Granite countertops are a favourite among homeowners for many reasons. The most significant is arguably their wide range of natural patterns and brilliant colours which enhance your home’s beauty.
But have you ever wondered how those patterns and colours are formed? Let’s learn how.
Granite: The Formation of Its Colours and Patterns
Granite is mined from all continents. Composed of several minerals fused together under high pressure below the earth’s crust, it’s solid and highly durable. The word “granite” is derived from the Latin word for grain (“granum”) because there are visible grains of minerals on its surface.
Granite is mainly composed of quartz, alkali feldspars, plagioclase feldspars, and mineral impurities present during its formation. Feldspars in particular are easily affected by weather and exposure to ground fluids due to their chemical instability, which dramatically alters their appearance. (They can even change into completely different forms like clay minerals, bauxite and limonite.) The presence of quartz and feldspar along with the weathering effects produce the variety of colours we see in granite today.
The most common colours of granite are white, pink, yellow, grey and black, mainly because of its composition. Quartz is milky white, feldspar is white, potassium feldspar is pink, biotite is black or brown, muscovite is yellow, and amphibole is green. These minerals determine the colour of the granite depending on the type and ratio of their combination and external pressure. For example, granite with large quantities of potassium feldspar will look pink while large quantities of amphiboles make it look green. The presence of amethyst can tint it a faint purple while radiation can tint it a smoky to black shade. If it has a lot of quartz and amphibole, you will see the typical speckled black and white granite most commonly used in kitchen countertops.
Quartz and feldspar are key minerals in granite, comprising between 20% and 60% and 10% to 65%, respectively. Other minerals are amphiboles and biotite or muscovite (between 5% and 15%). These will determine the colour of the granite as well as its durability. As a rule of thumb, the higher the percentage of quartz, the harder the granite.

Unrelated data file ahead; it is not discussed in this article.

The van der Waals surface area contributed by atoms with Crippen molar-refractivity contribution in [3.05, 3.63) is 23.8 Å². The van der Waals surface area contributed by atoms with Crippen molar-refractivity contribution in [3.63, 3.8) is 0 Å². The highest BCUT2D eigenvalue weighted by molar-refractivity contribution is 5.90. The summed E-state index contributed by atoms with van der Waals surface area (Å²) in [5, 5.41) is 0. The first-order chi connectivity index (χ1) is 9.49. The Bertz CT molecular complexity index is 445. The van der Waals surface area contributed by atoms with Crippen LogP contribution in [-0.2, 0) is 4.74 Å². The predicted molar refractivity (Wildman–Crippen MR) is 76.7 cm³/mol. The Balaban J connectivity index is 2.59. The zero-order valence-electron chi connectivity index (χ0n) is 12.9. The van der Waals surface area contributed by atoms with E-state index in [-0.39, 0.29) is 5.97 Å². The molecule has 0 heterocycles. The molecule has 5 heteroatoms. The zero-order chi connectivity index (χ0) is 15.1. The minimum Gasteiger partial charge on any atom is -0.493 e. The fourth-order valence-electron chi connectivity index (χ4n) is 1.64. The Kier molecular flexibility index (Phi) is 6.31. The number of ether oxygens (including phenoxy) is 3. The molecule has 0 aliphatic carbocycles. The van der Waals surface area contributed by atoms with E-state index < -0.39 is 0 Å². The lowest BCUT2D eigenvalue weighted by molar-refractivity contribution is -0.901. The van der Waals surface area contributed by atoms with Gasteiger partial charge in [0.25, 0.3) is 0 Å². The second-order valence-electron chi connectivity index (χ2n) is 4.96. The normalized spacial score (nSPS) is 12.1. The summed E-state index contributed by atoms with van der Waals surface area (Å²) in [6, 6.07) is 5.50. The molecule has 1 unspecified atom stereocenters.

Below are some of the most popular granite colours and a brief description of each.
Traditional White Granite
White granite is made of milky white quartz and white feldspar. White granite forms because the conditions or pressure did not favour the formation of more amphiboles, or there simply weren’t other minerals present in the source material. The dark streaks or specks that you find in white granite are mostly amphibole. It’s extremely rare and almost impossible to find granite that’s solid white. If you do see one, it’s probably an engineered stone, not natural.
Classic Black Granite
Like white granite, black granite is rarely 100% black. If you do find one, it probably has a large percentage of biotite. However, granite with less than 20% quartz is more likely to be gabbro; this is an intrusive rock that features similar properties (if not composition) to granite.
Blush Pink Granite
As mentioned, pink granite contains a large proportion of potassium feldspar. It will also consist of milky white quartz, dark amphiboles, and white feldspar minerals.
Bold Red Granite
Red granite shares a similar composition with pink granite, except that the potassium feldspar has a darker shade. The red colour may also be the result of feldspar combined with iron oxide.
Cool Blue Granite
Although blue granite is popular among today’s homeowners, it’s unlikely to be true granite. Instead, it’s usually a type of igneous rock called monzonite, which contains less than 5% quartz, or anorthosite, also an igneous rock composed mostly of a feldspar mineral called blue labradorite. Although beautiful, it‘s not true granite.
Lush Green Granite
Green granite has a mixed dark and light green background with white specks on it. It typically contains a green feldspar mineral called amazonite. In most cases, green granite is a type of metamorphic rock with an abundance of marble or other types of rock, such as soapstone.
Granite countertops are preferred for their beauty, versatility and ease of maintenance. No matter what colour you choose for your countertop, proper care and use of a sealant are a must because leaving spills and messes can tarnish its surface. This will help retain its beauty and functionality for many years.